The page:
The most recent post by Ben Alpers about September 11, 2001 and the shadow it casts over recent history has prompted me to think about the recent history of the American South, a region near and dear to my heart. More specifically, it has me thinking about the role of magazines in attempting to craft a different perception of the American South, compared to what most Americans are used to thinking about. Magazines as sources of intellectual debate and ferment are, of course, a tradition of the field. One could not imagine saying much about the history of the United States after 1960 from an intellectual perspective without citing, for example, The New York Review of Books or Commentary. Indeed, one of the plenary sessions at this year’s S-USIH conference covers the history of “little magazines.” Likewise, it will be difficult to write or talk about the intellectual history of the American South since the 1980s without mentioning magazines such as Oxford American, or for that matter, several other periodicals I like to think of as “little magazines of the South.”
The last few weeks for me have been occupied by creating a syllabus for a course titled “The Contemporary South.” It is a dream opportunity for me, and one that I hope only further heightens my excitement about teaching in the classroom. Today I wish to toss around ideas I have had for what I will call “dream intellectual history courses”—in other words, the kind of classes I want to teach down the road once I have my Ph.D. in hand. These are class ideas I’d have for graduate seminars, although they could also be adapted for upper-division history courses for undergraduates. What follows are five of my ideas. I hope to see yours in the comments section!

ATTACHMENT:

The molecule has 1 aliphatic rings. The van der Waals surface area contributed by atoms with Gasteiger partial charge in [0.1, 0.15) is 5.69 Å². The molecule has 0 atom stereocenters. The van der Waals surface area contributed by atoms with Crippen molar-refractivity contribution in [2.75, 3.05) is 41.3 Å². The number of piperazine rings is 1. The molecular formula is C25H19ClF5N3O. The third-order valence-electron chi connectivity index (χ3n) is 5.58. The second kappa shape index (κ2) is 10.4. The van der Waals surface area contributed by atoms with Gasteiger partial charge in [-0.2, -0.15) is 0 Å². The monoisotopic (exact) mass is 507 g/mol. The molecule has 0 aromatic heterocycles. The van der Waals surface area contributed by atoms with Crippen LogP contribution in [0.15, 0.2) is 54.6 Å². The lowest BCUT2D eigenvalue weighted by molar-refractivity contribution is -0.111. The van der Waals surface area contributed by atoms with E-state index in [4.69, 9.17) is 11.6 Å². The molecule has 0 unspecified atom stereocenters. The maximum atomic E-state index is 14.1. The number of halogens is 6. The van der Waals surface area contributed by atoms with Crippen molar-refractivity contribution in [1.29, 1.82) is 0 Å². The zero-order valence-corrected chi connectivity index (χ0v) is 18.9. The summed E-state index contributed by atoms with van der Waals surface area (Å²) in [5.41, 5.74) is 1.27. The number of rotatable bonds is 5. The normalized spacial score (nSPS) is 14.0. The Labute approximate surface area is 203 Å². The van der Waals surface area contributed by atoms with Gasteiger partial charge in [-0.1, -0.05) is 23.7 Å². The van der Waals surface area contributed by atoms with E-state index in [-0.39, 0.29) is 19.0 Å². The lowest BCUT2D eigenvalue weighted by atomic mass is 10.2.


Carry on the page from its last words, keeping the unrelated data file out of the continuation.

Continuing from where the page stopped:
Since I started here at the Society of U.S. Intellectual Historians’ blog in the summer of 2013 as a guest poster, I have come back time again to questions of the race and the South in the American mind. Even then, though, I had no expectation that such talk would eventually lead to analyzing the deaths of nine churchgoers in Charleston, South Carolina, or a now-year long “Black Lives Matter” campaign. Closer to home for me, Columbia, South Carolina just experienced a Ku Klux Klan rally on July 18 (which, coincidentally, was the 152nd anniversary of the African American 54th Massachusetts’ Regiment charge on Fort Wagner). Held to uphold the “heritage” idea behind flying the Confederate flag, the group that converged on the Statehouse—outnumbered by counter-protestors, including the African American group Black Educators for Justice, which held their own rally earlier that day—the mixed group of Klansmen and women, along with Neo-Nazis, needed police protection to ensure their own security. No doubt the Klan has seen better days, especially in the South.
Last week historians and scholars of the American South were saddened to hear about the passing of Michael O’Brien (1948-2015). O’Brien, the premier intellectual historian of the American South for a generation, leaves behind a remarkable corpus of work on the American South, the United States, and intellectual history in the nineteenth and twentieth centuries. The field of U.S. Intellectual History, and especially that of the American South, feels less whole with him gone.